Politics

The Other Story of the Notorious Cabrini-Green Projects

Thu., Mar. 31, 2011 12:52 PM EST
by Zondra Hughes

Chicago’s most notorious housing project was demolished March 30, but its ties to politics and Hollywood won’t be forgotten. (Photo: Cooley High).

The Cabrini-Green Housing Projects was a favorite stomping ground for politicians looking for media attention, the black vote or both.

In 1981, Mayor Jane Byrne, who owned a swanky 43rd-floor apartment on Chicago’s affluent Gold Coast, took a tour of the notorious Cabrini-Green projects. Byrne decided that she, her husband Jay MacMullen, and an around-the-clock Chicago Police detail, would move in to “get the troublemakers out.”

Laughably, Mayor Byrne and her crew moved out three weeks later.
Lesson: Cabrini-Green was not a place to trifle with nor to launch a publicity stunt.

Cabrini-Green offered the urban tale of two cities; it was home to some of the most horrific crimes in Chicago’s history, including the 1997 rape and attack that left 9-year-old “Girl X” blind, but it was also the backdrop for some of black Hollywood’s most memorable contributions.

Cabrini-Green’s well-documented blight, violence and hopelessness was also fertile ground for artistic expression. Award-winning actress Jackie Taylor, founder of the Black Ensemble Theater, has produced more than 100 plays and musicals.

Taylor grew up in Cabrini-Green and says that the horror of life inside the projects made her strong, and the beauty of the family connections helped to develop her art. “It exposed me to a lot of people, a lot of different personalities and a lot of violence,” Taylor noted, “but, at the same time, a lot of wonderful experiences.”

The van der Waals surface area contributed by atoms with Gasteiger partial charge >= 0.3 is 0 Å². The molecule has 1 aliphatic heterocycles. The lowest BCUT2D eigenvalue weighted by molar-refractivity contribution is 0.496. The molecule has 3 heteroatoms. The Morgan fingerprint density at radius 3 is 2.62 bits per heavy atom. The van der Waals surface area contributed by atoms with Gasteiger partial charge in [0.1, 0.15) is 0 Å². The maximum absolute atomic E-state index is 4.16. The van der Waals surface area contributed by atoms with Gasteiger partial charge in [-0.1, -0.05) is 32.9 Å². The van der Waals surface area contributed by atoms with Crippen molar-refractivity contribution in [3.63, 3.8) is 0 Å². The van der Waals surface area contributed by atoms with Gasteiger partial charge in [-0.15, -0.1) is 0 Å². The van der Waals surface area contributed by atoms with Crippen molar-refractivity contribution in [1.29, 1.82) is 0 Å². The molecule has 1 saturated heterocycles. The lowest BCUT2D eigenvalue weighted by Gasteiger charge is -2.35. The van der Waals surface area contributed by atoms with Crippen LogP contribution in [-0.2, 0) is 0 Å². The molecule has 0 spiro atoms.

In 1974-79, the sitcom “Good Timeswas set in Cabrini-Green. Cabrini-Green did not receive its props on the show, but a photo of Cabrini-Green, the residence of the Evans family, is shown.

In 1975, the film Cooley High was set here. (The cast and crew filmed at a different Chicago Housing Project), the film is based on the notorious Cooley High School, home to many of the Cabrini-Green residents.

In 1992, Candyman was set here; filming took place at another location, but Cabrini-Green was used for aerial shots.

In 1999, a portion of the film White Boyz was actually filmed inside Cabrini-Green, and the characters in the film say the housing project’s name.

Recently, “The Chicago Code” (starring Delroy Lindo and Jennifer Beals) devoted an episode to Cabrini-Green.

In its heyday, the project, built on the land formerly known as Little Hell, held 15,000 residents in its mid- and high rise apartment building complex. Since 2000, a total of 12,780 high-rise units have been demolished. The Chicago Housing Authority’s Plan for Transformation of Public Housing will replace Cabrini-Green with mixed-income condos and town homes; the location is ideal, as Cabrini-Green was located a stone’s throw away from the affluent Gold Coast.

Take a tour.

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  • Dan Webber

    Public Housing is a GOOD idea. They use it in Europe with success. If they had placed cameras in and around Cabrini and evicted the troublemakers, it would have been a success. The Evans family (Good Times) never had to worry about being evicted. They were a stable working-class family. Happiness is having good neighbors that follow bourgeois norms.

    • Obammy Mammy

      You’re high if you think setting up cameras would have helped. Cabrini Green was a war zone cram packed with the worst elements of society. The area was nice, liveable, and functioned in the early days, but like everything else the blacks touch it all turned to garbage. These people don’t know how to live in decent society, take pride in their homes or themselves, and must perpetuate the myth that all odds are stacked against them so they can do what they all do best… mooch off the taxpayers and blame everyone else for their problems. Good riddance to these people and the cess pool they created. Feral animals function better than American blacks.